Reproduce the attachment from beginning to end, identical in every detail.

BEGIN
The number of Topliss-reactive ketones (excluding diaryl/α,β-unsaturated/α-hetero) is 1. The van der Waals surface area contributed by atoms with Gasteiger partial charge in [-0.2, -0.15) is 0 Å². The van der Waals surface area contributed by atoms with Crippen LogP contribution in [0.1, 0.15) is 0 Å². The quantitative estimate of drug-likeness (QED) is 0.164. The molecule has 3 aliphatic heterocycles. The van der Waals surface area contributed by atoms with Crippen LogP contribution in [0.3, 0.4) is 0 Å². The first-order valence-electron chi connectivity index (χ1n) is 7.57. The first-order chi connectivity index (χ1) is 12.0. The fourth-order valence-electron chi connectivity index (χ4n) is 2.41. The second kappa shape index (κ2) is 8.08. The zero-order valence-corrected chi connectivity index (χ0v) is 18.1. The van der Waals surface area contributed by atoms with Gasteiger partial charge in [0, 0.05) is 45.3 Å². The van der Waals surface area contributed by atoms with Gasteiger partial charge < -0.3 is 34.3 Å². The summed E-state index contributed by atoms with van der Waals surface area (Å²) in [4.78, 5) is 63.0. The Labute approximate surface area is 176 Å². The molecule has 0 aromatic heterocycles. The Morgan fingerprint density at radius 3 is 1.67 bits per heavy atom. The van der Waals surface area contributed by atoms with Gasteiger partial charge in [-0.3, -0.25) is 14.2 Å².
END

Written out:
The number of Topliss-reactive ketones (excluding diaryl/α,β-unsaturated/α-hetero) is 1. The van der Waals surface area contributed by atoms with Gasteiger partial charge in [-0.2, -0.15) is 0 Å². The van der Waals surface area contributed by atoms with Crippen LogP contribution in [0.1, 0.15) is 0 Å². The quantitative estimate of drug-likeness (QED) is 0.164. The molecule has 3 aliphatic heterocycles. The van der Waals surface area contributed by atoms with Crippen LogP contribution in [0.3, 0.4) is 0 Å². The first-order valence-electron chi connectivity index (χ1n) is 7.57. The first-order chi connectivity index (χ1) is 12.0. The fourth-order valence-electron chi connectivity index (χ4n) is 2.41. The second kappa shape index (κ2) is 8.08. The zero-order valence-corrected chi connectivity index (χ0v) is 18.1. The van der Waals surface area contributed by atoms with Gasteiger partial charge in [0, 0.05) is 45.3 Å². The van der Waals surface area contributed by atoms with Gasteiger partial charge < -0.3 is 34.3 Å². The summed E-state index contributed by atoms with van der Waals surface area (Å²) in [4.78, 5) is 63.0. The Labute approximate surface area is 176 Å². The molecule has 0 aromatic heterocycles. The Morgan fingerprint density at radius 3 is 1.67 bits per heavy atom. The van der Waals surface area contributed by atoms with Gasteiger partial charge in [-0.3, -0.25) is 14.2 Å².